I had a wonderful meandering conversation recently with Co-op Cat, Scott Nine. We shared ideas and thoughts on a wide range of topics. But one has really stuck with me: “maybe we should be less focused on knowing and more focused on learning.” Our educational system and our culture as a whole has seriously privileged knowledge. To know things, to have knowledge of facts and to possess skills these are the goals, aren’t they? That is why we teach at, and lecture to, and test and test and test. Do the kids know the material yet? What do they know?
The more I think about it, and I’ve been thinking about it a lot recently, knowing is less and less interesting to me. It seems that to claim “knowledge” of something is to end a process, the process of learning and growth. Some things we strive to learn are indeed arrived at via short straight paths. I want to know the state capitals, my multiplication facts, how to spell “conundrum,” how to tie my shoelace, e.g. So I memorize and I practice. It’s easy and relatively quick. I gain confidence and self esteem and a false sense of my own worth. I know stuff. But, in general, the things anyone can claim to know are either of little value (easily Googled facts) or else they are fleeting and illusory or simply not “true,” but rather represent a single perspective (“I know that Columbus discovered America.”)
In contrast, those things that I am learning, these are things that are worthwhile and will demand my deep engagement and sustained attention. Things that I don’t yet know (and may never know) often locate me somewhere along a very long and winding road towards something like…where? Wisdom? – Perhaps these paths are infinitely long, with many forks, obstacles and side roads. In many cases it seems that the more elusive the final endpoint is, the more intriguing, engaging and compelling is the journey.
Since Scott and I talked last weekend, I have become somewhat obsessed with this concept. So much so that I have shared this dialogue with my amazing class of eleven 9-12 year-old students: “So, for the moment, let’s try to forget about what you “know” or “don’t know,” I said yesterday. “Instead tell me what you think you are learning.”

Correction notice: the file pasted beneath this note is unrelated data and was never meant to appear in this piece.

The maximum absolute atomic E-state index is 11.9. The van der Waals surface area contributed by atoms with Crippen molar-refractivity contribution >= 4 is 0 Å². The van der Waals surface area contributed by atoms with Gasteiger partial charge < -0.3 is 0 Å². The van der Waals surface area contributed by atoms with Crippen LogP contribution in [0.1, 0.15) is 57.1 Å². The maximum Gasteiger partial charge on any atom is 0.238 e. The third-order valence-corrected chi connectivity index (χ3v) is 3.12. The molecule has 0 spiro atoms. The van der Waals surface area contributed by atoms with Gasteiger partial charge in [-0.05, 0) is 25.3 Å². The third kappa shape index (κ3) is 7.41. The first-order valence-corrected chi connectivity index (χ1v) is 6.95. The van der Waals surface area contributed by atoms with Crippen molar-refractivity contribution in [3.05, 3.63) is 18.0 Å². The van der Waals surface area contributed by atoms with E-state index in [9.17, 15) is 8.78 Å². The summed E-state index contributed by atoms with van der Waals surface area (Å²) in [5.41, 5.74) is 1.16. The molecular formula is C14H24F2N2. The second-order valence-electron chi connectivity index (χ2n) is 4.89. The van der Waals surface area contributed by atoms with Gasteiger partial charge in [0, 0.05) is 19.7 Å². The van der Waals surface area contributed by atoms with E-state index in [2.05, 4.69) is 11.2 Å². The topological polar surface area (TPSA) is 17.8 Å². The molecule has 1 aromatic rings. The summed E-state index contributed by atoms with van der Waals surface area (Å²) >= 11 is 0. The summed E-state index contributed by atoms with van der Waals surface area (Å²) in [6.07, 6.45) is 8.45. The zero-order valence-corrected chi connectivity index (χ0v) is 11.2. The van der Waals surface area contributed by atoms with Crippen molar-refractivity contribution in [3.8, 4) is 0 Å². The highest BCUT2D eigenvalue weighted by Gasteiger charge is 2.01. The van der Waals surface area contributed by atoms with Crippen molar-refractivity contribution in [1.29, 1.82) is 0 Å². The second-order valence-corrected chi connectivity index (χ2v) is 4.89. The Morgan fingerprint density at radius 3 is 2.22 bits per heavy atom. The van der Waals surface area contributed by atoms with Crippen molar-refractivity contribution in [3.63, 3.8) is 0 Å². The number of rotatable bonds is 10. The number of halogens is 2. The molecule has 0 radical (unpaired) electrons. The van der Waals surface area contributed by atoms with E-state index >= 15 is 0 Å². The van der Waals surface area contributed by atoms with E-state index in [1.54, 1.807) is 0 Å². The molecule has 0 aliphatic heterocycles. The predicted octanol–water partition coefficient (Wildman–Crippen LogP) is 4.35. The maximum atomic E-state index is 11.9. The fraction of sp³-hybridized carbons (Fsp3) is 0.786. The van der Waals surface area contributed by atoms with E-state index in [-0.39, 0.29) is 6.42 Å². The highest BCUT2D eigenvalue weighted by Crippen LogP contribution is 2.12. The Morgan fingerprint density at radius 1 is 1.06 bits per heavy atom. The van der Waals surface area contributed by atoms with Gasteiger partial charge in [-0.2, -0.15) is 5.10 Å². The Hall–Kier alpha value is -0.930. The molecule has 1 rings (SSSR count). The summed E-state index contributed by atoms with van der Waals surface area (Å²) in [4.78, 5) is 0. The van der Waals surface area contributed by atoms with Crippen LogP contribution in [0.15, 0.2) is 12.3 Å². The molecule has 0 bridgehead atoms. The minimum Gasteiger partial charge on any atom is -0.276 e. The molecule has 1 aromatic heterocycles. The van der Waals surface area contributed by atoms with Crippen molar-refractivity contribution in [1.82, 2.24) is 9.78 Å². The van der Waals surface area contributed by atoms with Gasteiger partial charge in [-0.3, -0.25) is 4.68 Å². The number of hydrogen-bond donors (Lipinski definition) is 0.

It took a while for the kids to join me on this ride. We had to explore these words for a while. But what they came up with, as I scribbled furiously in my notebook was awesome. Here’s a taste:
I am learning to listen to people who are younger than me and take them seriously.
I am learning how to handle my worries and fears.
I am learning to keep trying when I don’t get something right away.
I am learning to carry peace with me in my heart wherever I go.
I am learning to trust… other people and myself , too.
I am learning when to be loud and when to be quiet.
I am learning how to listen to my body.
I am learning patience.
Wow! Okay, these examples were definitely highlights, and it is an edited list for sure, but aren’t these gems? And in each case is this not something worthy of the long and arduous learning journey?
I love the idea of valuing learning because you can be anywhere along the path, just starting out, or almost there, and you are still learning. As long as you are on the path, you are not at risk of “failure.” The work is just as valuable anywhere en route. Some of these outcomes, which the kids expressed above, will never be fully achieved or attained. That’s why they’re so hard to measure and assess, but that’s also part of their intrinsic and inherent value. It is not a reason to shunt them aside as our school system does far too often. Rather the journeys that involve this kind off learning are what give life meaning. We need to join kids on the path to exploring big questions and concepts and realize that what kids know or don’t know may be of some interest at times, but it is not what education “is for.”
Can we imagine an educational system that values learning more and knowing less? What would it look like? And what are you learning? I’d love to hear.